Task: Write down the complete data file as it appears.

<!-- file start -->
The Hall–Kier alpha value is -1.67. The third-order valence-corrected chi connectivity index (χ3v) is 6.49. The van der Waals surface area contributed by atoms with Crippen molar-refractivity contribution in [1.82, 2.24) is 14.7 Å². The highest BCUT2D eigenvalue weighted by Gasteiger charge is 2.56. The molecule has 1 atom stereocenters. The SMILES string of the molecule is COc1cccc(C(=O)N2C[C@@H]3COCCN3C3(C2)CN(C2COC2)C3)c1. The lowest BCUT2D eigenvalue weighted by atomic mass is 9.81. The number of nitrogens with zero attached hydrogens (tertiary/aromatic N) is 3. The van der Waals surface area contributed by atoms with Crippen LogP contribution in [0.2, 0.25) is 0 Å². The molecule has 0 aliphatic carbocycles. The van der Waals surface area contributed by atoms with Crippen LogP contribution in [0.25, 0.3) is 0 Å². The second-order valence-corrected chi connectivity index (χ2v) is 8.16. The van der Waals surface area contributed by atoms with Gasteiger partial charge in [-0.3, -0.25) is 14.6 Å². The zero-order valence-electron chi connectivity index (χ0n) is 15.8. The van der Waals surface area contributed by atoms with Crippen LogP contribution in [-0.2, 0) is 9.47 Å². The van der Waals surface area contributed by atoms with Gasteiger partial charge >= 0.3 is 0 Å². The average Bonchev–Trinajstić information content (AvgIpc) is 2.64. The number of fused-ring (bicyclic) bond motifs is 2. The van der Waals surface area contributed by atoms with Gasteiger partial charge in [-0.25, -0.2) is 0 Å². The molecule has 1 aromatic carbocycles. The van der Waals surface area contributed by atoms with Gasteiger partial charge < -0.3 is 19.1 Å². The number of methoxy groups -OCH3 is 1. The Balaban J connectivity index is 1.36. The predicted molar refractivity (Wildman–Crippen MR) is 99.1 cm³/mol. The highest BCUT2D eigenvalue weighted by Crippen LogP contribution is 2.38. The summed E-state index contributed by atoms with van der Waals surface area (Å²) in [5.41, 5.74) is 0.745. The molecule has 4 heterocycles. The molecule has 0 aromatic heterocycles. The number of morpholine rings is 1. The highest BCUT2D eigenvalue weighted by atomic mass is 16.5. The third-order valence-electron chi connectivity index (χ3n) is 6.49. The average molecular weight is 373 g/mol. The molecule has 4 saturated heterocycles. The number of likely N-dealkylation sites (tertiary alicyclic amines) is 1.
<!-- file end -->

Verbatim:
The Hall–Kier alpha value is -1.67. The third-order valence-corrected chi connectivity index (χ3v) is 6.49. The van der Waals surface area contributed by atoms with Crippen molar-refractivity contribution in [1.82, 2.24) is 14.7 Å². The highest BCUT2D eigenvalue weighted by Gasteiger charge is 2.56. The molecule has 1 atom stereocenters. The SMILES string of the molecule is COc1cccc(C(=O)N2C[C@@H]3COCCN3C3(C2)CN(C2COC2)C3)c1. The lowest BCUT2D eigenvalue weighted by atomic mass is 9.81. The number of nitrogens with zero attached hydrogens (tertiary/aromatic N) is 3. The van der Waals surface area contributed by atoms with Crippen LogP contribution in [0.2, 0.25) is 0 Å². The molecule has 0 aliphatic carbocycles. The van der Waals surface area contributed by atoms with Crippen LogP contribution in [0.25, 0.3) is 0 Å². The second-order valence-corrected chi connectivity index (χ2v) is 8.16. The van der Waals surface area contributed by atoms with Gasteiger partial charge in [-0.3, -0.25) is 14.6 Å². The zero-order valence-electron chi connectivity index (χ0n) is 15.8. The van der Waals surface area contributed by atoms with Crippen LogP contribution in [-0.2, 0) is 9.47 Å². The van der Waals surface area contributed by atoms with Gasteiger partial charge >= 0.3 is 0 Å². The average Bonchev–Trinajstić information content (AvgIpc) is 2.64. The number of fused-ring (bicyclic) bond motifs is 2. The van der Waals surface area contributed by atoms with Gasteiger partial charge in [-0.25, -0.2) is 0 Å². The molecule has 1 aromatic carbocycles. The van der Waals surface area contributed by atoms with Gasteiger partial charge < -0.3 is 19.1 Å². The number of methoxy groups -OCH3 is 1. The Balaban J connectivity index is 1.36. The predicted molar refractivity (Wildman–Crippen MR) is 99.1 cm³/mol. The highest BCUT2D eigenvalue weighted by Crippen LogP contribution is 2.38. The summed E-state index contributed by atoms with van der Waals surface area (Å²) in [5.41, 5.74) is 0.745. The molecule has 4 heterocycles. The molecule has 0 aromatic heterocycles. The number of morpholine rings is 1. The highest BCUT2D eigenvalue weighted by atomic mass is 16.5. The third-order valence-electron chi connectivity index (χ3n) is 6.49. The average molecular weight is 373 g/mol. The molecule has 4 saturated heterocycles. The number of likely N-dealkylation sites (tertiary alicyclic amines) is 1.